Tunguska-sized impact destroyed Jordan Valley town 3,670 years ago
Archaeologists have found evidence that in 1650 BCE (Middle Bronze Age) a cosmic explosion destroyed Tall el-Hammam, an ancient walled city in the Jordan Valley near the northern end of the Dead Sea. An eyewitness description of this catastrophic event – which was more significant than the 1908 explosion over Tunguska in Siberia – may have been passed down as an oral tradition that ultimately became the written biblical account of the destruction of Sodom.
The ruins of Tall el-Hammam (a mound of ancient ruins is called ‘tel’ in Hebrew and ‘tell’ or ‘tall’ in Arabic) are located in a part of the Great Rift Valley known as Middle Ghor, defined as the southern end of the valley between Lake Galilee, Israel, and the Dead Sea.
The site contains the layered remains of a fortified urban center, now known as the largest permanently occupied Bronze Age city in the southern Levant.
More than just a city, Tall el-Hammam comprised the urban core of a city-state that thrived continuously for 3,000 years during the Chalcolithic Period and the Bronze Age from 4700 BCE. until its destruction in 1650 BC.
Tall el-Hammam has been the subject of an ongoing debate over whether this could be the biblical city of Sodom, one of the two Old Testament Book of Genesis cities that were destroyed. by God because of the wickedness that they and their inhabitants had become. .
An inhabitant, Lot, is saved by two angels who ask him not to look back when they run away. Lot’s wife, however, lingers and is transformed into a pillar of salt.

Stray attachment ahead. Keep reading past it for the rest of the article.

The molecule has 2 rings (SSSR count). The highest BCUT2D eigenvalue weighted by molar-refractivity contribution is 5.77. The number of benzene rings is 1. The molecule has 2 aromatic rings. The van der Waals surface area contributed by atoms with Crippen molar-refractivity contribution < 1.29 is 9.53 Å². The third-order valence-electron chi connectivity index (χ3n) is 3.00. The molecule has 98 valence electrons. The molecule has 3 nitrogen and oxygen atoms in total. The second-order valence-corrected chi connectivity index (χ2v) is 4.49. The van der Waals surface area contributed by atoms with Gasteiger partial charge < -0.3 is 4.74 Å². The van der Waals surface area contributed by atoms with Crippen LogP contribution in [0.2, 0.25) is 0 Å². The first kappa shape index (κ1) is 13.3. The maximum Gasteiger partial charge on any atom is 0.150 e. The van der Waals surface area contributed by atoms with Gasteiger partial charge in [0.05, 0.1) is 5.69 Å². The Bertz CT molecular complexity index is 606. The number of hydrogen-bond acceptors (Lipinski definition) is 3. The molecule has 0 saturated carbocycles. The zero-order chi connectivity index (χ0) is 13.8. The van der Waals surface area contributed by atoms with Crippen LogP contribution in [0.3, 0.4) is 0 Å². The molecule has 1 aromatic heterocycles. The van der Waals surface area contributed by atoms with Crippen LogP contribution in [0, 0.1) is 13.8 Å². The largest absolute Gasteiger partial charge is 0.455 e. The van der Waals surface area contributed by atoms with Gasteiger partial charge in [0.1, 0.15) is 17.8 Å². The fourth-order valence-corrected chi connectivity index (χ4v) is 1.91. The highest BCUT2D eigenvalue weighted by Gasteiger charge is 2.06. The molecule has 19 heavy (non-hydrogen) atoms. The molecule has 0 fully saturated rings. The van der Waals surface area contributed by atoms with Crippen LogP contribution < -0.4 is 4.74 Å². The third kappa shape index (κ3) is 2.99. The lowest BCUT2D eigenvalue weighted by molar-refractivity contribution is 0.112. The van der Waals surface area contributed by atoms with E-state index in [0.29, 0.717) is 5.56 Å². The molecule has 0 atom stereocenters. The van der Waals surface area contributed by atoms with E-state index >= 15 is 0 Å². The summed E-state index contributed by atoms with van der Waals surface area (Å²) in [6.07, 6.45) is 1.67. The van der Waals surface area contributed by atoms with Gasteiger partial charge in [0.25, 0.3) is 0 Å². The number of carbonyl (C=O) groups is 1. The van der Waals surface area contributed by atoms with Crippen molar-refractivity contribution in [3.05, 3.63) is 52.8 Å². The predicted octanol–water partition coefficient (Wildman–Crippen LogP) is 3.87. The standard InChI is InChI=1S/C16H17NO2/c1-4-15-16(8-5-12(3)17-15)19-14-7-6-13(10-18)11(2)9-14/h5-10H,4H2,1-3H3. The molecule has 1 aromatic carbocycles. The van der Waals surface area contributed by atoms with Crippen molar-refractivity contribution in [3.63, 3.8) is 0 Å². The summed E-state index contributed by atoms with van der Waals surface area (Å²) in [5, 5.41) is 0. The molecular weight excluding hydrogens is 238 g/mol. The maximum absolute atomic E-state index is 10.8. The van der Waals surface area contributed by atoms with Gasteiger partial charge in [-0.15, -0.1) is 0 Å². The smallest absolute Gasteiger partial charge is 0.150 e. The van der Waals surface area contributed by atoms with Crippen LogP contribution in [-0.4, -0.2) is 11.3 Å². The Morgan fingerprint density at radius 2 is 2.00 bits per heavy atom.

Meanwhile, fire and brimstone fell from the sky; several towns were destroyed; thick smoke rose from the fires; the townspeople have been killed and the region’s cultures have been destroyed in what looks like eyewitness testimony to a cosmic impact event. It’s a good connection to make.
“All of the observations set out in Genesis are consistent with a cosmic aerial explosion, but there is no scientific evidence that this destroyed city is indeed Old Testament Sodom,” said Professor James Kennett, researcher in the Department. of Earth Sciences and the Institute of Ocean Sciences. at the University of California, Santa Barbara.
“However, the catastrophe could have generated an oral tradition which could have served as inspiration for the written account of the book of Genesis, as well as the biblical account of the burning of Jericho in the book of Joshua of the Old Testament. “
The extensive and ongoing excavations at Tall el-Hammam have continued for fifteen consecutive seasons since 2006, involving principal researchers assisted by graduate and doctoral students and a large number of volunteers from North and South America, Europe. , Africa, Asia, Australia and New Zealand. , and the Middle East.
Excavations of the final phase of the Middle Bronze Age II strata have revealed some very unusual materials.
In addition to the usual debris patterns typical of ancient cities destroyed by war and earthquakes, archaeologists have found pottery shards with outer surfaces melted into glass, some bubbling as if they were “boiled”; fragments of raw bricks melted and “bubbled”; partially melted roof clay (with acacia impressions); and melted construction plaster.